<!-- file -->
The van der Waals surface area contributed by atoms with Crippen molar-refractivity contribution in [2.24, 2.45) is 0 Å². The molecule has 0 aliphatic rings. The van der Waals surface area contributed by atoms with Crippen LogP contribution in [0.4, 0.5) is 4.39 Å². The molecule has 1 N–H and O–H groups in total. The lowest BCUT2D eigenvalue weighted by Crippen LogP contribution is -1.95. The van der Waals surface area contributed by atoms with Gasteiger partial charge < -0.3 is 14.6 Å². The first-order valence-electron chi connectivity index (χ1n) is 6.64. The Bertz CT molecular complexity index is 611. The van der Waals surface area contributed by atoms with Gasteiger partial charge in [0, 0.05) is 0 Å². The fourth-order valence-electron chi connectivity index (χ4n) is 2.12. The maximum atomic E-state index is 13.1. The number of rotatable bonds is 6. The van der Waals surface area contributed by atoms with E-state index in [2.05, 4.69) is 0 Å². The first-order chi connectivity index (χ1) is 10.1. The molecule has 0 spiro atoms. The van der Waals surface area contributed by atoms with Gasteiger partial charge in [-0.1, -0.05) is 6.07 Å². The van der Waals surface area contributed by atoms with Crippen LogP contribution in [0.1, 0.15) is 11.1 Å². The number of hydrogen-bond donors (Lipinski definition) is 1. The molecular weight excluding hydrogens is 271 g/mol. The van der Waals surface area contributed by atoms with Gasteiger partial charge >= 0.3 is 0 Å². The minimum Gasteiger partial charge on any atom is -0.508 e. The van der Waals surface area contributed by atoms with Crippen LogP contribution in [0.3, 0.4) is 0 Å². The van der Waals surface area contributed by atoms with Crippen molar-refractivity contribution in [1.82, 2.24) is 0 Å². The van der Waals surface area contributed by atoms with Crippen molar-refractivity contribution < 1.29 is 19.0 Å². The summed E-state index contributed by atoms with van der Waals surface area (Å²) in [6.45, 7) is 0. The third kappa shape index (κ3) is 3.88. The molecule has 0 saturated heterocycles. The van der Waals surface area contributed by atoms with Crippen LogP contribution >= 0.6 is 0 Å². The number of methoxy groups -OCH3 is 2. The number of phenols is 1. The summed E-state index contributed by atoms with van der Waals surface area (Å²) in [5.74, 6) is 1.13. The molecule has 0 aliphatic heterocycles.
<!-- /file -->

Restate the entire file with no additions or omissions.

The van der Waals surface area contributed by atoms with Crippen molar-refractivity contribution in [2.24, 2.45) is 0 Å². The molecule has 0 aliphatic rings. The van der Waals surface area contributed by atoms with Crippen LogP contribution in [0.4, 0.5) is 4.39 Å². The molecule has 1 N–H and O–H groups in total. The lowest BCUT2D eigenvalue weighted by Crippen LogP contribution is -1.95. The van der Waals surface area contributed by atoms with Gasteiger partial charge < -0.3 is 14.6 Å². The first-order valence-electron chi connectivity index (χ1n) is 6.64. The Bertz CT molecular complexity index is 611. The van der Waals surface area contributed by atoms with Gasteiger partial charge in [0, 0.05) is 0 Å². The fourth-order valence-electron chi connectivity index (χ4n) is 2.12. The maximum atomic E-state index is 13.1. The number of rotatable bonds is 6. The van der Waals surface area contributed by atoms with E-state index in [2.05, 4.69) is 0 Å². The first-order chi connectivity index (χ1) is 10.1. The molecule has 0 spiro atoms. The van der Waals surface area contributed by atoms with Gasteiger partial charge in [-0.1, -0.05) is 6.07 Å². The van der Waals surface area contributed by atoms with Crippen LogP contribution in [0.1, 0.15) is 11.1 Å². The number of hydrogen-bond donors (Lipinski definition) is 1. The molecular weight excluding hydrogens is 271 g/mol. The van der Waals surface area contributed by atoms with Gasteiger partial charge >= 0.3 is 0 Å². The minimum Gasteiger partial charge on any atom is -0.508 e. The van der Waals surface area contributed by atoms with Crippen LogP contribution in [0.3, 0.4) is 0 Å². The van der Waals surface area contributed by atoms with Crippen molar-refractivity contribution in [1.82, 2.24) is 0 Å². The van der Waals surface area contributed by atoms with Crippen molar-refractivity contribution < 1.29 is 19.0 Å². The summed E-state index contributed by atoms with van der Waals surface area (Å²) in [6.45, 7) is 0. The third kappa shape index (κ3) is 3.88. The molecule has 0 saturated heterocycles. The van der Waals surface area contributed by atoms with Crippen LogP contribution >= 0.6 is 0 Å². The number of methoxy groups -OCH3 is 2. The number of phenols is 1. The summed E-state index contributed by atoms with van der Waals surface area (Å²) in [5.74, 6) is 1.13. The molecule has 0 aliphatic heterocycles.